Thursday, January 12, 2017

The Art (and Lack Thereof) of English Language Meetups in Japan

Despite the continued doubt about exactly how useful English language really is in Japan, there is no denying that there is in fact an active, if small, segment of avid English learners in Japan.  To call them "avid" does not imply half-heartedness.  Instead, the avidity comes from the fact that there really is no urgent need for them to learn the language at all.  They do not use English in their jobs, they have no need to travel abroad for either work or pleasure, and indeed, they have no need whatsoever to interact with foreign persons or cultures if so they wish.

But, quite courageously, they are often actively seeking out whatever few opportunities that is available to the average Japanese person in Japan to speak to foreigners in English (or other foreign languages, for that matter).  And as Tokyo becomes more and more internationalized with a larger foreign population, time may be on the side of these active English learners in Japan to quickly become the mainstream.  Having attended several events sponsored by in the past few days in Tokyo, the author is further convinced of the enthusiasm for interacting with foreigners some Japanese arenow having.

Even compared to some other places that the author have resided in the past, such events in Tokyo are of a much bigger scale.  Renting out large sections of bars and pubs, these events can sometimes host up to 70-80 people at once, usually split 50:50 across Japanese and foreigners.  Like what the author has experienced in other places, some of these events exist as a way for organizers to have a rather nice side income, but given the amount charged (in other words, what people are willing to pay), few events are as profitable for the organizers as they are here in Tokyo.

And what is interesting is the composition of the Japanese who come to these events.  Yes, there are the regular "I-am-so-connected-with-foreign-countries" types, who grew up or studied/worked in foreign countries for extended periods.  But surprisingly, the large majority is just regular salarymen working for regular Japanese companies, who, instead of reveling in regular post-work salaryman shenanigans, have decided to invest their time in practicing their rather basic, rusty English.  In the process, most express strong desires to at least work with more foreign staff, clients, and partners, something that is still lacking today.

These events, moreover, provide a platform for communication that extends beyond simply being able to meet foreigners and practice English.  Interestingly enough, for many Japanese, it has also become a place to meet other like-minded Japanese people.  With desire to learn English already as a common hobby, it might as well be the case that Japanese people who met in English meetup events are much more likely to keep in touch and become regular friends than would be the case for Japanese with foreigners or foreigners with other foreigners.  Among Japanese of the opposite gender, love can even blossom out of these events.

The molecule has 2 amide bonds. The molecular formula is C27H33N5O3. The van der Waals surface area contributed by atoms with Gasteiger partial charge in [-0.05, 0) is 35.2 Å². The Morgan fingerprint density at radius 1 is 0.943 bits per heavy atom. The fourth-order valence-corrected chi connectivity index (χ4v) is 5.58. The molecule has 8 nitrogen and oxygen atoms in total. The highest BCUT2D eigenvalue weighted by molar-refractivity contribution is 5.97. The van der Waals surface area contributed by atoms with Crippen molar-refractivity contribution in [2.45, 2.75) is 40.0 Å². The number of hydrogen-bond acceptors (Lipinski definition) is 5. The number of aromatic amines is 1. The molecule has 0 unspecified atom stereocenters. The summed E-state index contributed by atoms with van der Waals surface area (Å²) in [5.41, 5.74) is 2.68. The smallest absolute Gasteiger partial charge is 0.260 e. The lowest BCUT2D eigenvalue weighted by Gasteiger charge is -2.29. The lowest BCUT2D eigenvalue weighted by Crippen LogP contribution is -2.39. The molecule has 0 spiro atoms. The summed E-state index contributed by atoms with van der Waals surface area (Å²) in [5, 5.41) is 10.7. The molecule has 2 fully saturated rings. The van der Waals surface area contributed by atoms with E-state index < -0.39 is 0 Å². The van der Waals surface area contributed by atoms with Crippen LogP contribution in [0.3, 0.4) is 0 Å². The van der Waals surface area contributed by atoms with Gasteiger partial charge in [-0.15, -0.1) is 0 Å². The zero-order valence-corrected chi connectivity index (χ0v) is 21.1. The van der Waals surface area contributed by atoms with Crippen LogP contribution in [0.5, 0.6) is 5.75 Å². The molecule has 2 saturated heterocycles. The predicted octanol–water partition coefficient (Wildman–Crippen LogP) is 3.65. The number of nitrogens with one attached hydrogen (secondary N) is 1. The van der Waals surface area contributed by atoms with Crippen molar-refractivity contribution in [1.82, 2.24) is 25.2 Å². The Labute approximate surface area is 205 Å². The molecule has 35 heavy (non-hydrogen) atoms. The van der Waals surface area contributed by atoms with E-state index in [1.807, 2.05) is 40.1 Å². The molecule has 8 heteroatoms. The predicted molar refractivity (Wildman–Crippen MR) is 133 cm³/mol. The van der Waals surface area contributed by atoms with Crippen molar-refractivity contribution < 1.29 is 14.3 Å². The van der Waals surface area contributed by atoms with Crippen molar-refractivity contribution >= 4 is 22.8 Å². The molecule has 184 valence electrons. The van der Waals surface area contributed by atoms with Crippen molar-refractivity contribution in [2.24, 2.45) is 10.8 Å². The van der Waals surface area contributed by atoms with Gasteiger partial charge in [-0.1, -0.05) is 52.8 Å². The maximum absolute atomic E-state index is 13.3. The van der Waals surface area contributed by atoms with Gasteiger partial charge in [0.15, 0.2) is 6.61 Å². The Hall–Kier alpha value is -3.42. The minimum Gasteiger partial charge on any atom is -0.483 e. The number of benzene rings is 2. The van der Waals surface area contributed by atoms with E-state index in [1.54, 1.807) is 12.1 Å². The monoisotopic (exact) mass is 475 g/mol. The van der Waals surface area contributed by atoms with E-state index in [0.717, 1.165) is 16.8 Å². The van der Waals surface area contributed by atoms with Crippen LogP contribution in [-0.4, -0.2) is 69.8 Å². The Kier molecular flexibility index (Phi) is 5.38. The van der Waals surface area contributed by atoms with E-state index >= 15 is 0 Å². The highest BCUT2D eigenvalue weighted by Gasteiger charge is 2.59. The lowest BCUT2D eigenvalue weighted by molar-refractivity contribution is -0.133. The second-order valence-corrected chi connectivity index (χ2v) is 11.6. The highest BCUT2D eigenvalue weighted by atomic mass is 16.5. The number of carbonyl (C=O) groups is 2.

It speaks volumes about the dearth of outlets for meeting new people here in Japan.  When asked about their social circles, the regular Japanese person would almost exclusively point to their friends from school or, more commonly after they start working, their coworkers.  Because they spend so much time with their coworkers both in and outside work, it becomes even more difficult to find the time and opportunities to meet people outside such job-related connections.  Somewhat relatedly, any businesses that cater to strangers meeting strangers tend to be small despite massive market potential.

To make matters worse, cultural inhibitions of the Japanese to meeting strangers present further obstacles.  People often introduce mutual friends to their other friends in group drinking setting as a matter of finding potential mates (known as "合コン" go-kon in Japanese).  These meetings tend to be riddled with unwritten social rules for which lack of strict adherence can lead to faux pas that pretty much ends one's chance of finding any success.  It creates situations where it becomes extremely difficult for people to express their unique/individualistic (and slightly abnormal) sides to appeal to others.  Foreigners, obviously, care much less.

This is why English language meetups in Japan contains so much value in ways that extend much more beyond the simple need to learn the English language.  It enables people to meet a variety of people, all of whom are willing to be more expressive of their true selves in ways that Japanese society often implicitly do not allow them to do.  While such events are still only known by very few people among the local population, and may even only draw a small minority of people among the people who do know (as they fear the embarrassment of subpar English speaking skills), given the reasons above, it will only continue to expand in interest and attendance.

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